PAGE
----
“Informers will be executed,” read one message sprayed metres away from where the 29-year-old journalist was shot dead during riots last month.
A judge cited the threats while refusing two men accused of involvement in the violence bail on Saturday.
Paul McIntyre, 51, of Ballymagowan Park in Creggan, is charged with riot, petrol bomb offences and arson of a hijacked vehicle.
Christopher Gillen, 38, of Balbane Pass, is charged with riot, petrol bomb offences and the arson and the hijacking of a tipper truck.
Both men, who were arrested on Thursday, refused to stand in Derry magistrates’ court and recognise its authority.
District judge Barney McElholm said he had concerns about witnesses being prevented from coming forward.
“We’re all aware of the disgraceful graffiti in Creggan that warned off anyone talking to police, whoever did that, did these two men a great disservice,” he said.
“There is no address anywhere in this city which would be suitable in this case, at any stage. I will refuse bail.”
A police officer had told the court of concerns that both men may attempt to intimidate witnesses, or attempt to leave the country if they received bail.
Street signs were painted with a picture of a rat and the message: “Informers will be shot. IRA,” while others said: “RUC informers: They will forget about you, we won’t. IRA.”
Another slogan claimed the IRA was “here to stay” following changes to pro-IRA murals during a wave of condemnation following Ms McKee’s death.
One wall that was changed to call the republican terrorist group “done” in the aftermath of the shooting was altered to read: “New IRA aren’t done. Undefeated army 2019. Unfinished revolution.”
The New IRA claimed responsibility for attacks on police in Derry’s Creggan district on 18 April, but said the shooting of Ms McKee – who was standing next to a police vehicle – was an accident.
The terrorist group claimed it was responding to an “incursion” by the Police Service of Northern Ireland (PSNI), which said it was conducting searches to prevent violence during commemorations for the Easter Rising.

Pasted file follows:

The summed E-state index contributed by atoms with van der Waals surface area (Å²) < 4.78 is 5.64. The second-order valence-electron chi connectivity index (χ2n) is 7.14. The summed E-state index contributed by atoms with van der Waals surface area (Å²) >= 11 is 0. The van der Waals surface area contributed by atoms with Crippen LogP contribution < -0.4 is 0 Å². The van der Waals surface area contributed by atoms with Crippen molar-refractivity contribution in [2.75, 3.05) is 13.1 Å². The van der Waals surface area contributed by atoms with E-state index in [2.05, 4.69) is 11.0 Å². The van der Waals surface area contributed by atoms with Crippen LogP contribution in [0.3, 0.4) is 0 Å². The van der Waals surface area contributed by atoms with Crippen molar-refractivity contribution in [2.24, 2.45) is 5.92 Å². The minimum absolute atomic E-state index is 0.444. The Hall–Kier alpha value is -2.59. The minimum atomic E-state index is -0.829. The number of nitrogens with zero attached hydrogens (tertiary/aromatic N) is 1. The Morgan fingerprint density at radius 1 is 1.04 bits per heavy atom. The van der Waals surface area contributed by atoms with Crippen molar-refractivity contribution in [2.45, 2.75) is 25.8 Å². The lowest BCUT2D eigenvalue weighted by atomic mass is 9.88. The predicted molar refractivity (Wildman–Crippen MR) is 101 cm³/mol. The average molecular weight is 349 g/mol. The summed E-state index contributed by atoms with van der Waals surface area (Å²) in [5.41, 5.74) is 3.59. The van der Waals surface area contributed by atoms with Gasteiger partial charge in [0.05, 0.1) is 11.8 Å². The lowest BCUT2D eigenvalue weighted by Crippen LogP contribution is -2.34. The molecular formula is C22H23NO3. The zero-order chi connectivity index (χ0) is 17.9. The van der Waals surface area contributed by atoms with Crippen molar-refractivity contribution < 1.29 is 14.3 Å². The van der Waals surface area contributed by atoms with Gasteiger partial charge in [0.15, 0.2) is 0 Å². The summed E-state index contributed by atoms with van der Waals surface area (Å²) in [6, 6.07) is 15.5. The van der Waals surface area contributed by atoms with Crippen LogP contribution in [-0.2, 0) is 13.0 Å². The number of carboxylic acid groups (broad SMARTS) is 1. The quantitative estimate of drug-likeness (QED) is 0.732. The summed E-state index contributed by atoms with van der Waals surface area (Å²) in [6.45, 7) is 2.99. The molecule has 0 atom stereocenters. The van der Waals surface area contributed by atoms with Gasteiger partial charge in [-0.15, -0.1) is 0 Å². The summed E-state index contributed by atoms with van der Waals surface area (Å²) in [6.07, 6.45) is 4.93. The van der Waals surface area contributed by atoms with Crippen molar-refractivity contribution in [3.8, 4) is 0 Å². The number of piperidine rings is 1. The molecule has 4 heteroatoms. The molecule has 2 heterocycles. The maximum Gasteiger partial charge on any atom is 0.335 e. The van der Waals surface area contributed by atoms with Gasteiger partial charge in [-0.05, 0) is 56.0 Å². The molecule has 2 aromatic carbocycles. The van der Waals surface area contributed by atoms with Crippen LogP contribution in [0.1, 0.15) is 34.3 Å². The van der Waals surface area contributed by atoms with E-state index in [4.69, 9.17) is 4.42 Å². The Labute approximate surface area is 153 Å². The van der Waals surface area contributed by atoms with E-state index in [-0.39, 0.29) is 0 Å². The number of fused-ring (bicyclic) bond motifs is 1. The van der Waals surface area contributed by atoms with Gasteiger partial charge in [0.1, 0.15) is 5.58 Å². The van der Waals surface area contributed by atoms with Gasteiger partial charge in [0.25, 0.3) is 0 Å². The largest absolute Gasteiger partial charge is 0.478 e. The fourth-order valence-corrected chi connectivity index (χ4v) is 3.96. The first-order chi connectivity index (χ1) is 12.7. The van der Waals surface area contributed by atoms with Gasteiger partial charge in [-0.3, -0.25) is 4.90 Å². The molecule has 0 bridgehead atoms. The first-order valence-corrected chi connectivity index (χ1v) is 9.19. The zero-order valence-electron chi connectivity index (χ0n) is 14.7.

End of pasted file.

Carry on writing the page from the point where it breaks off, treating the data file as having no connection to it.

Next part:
Prosecutors allege that Mr MyIntyre and Mr Gillen are connected to the New IRA, and that it orchestrated rioting that led up to Ms McKee’s death on 18 April.
“All nationalism corrupts into fascism eventually whether it’s Irish nationalism or British or Polish nationalism – we’ve all seen where it ends up,” Judge McElholm told the court.
“I have to bear in mind these gentlemen, there’s no evidence either of them belonging to any paramilitary organisation but they are a part of an organisation with a defined ideology.
A PSNI detective told the court that an MTV documentary crew, who were filming in Derry with presenter Reggie Yates, caught the two defendants on camera on the day Ms McKee was killed.
They were allegedly seen in the offices of republican group Saoradh that afternoon, speaking in the company of members.
Police claim footage taken from CCTV and mobile phones later showed two masked men, in identical clothing and footwear to the defendants, exiting a hijacked tipper truck, carrying a crate of petrol bombs and throwing them at police.
“Police believe these were the ringleaders, that’s obvious from footage,” the detective told the court.
Amid the unrest, a masked gunman fired shots in the direction of police and struck Ms McKee, who died of her injuries in hospital.
Police say more than 140 people have come forward with mobile phone or social media footage and a £10,000 reward has been offered by charity Crimestoppers for anyone with information that leads to an arrest over the death of Ms McKee.
An 18-year-old man and a 15-year-old boy, who were arrested on the same day as the defendants, have been released without charge.
Additional reporting by PA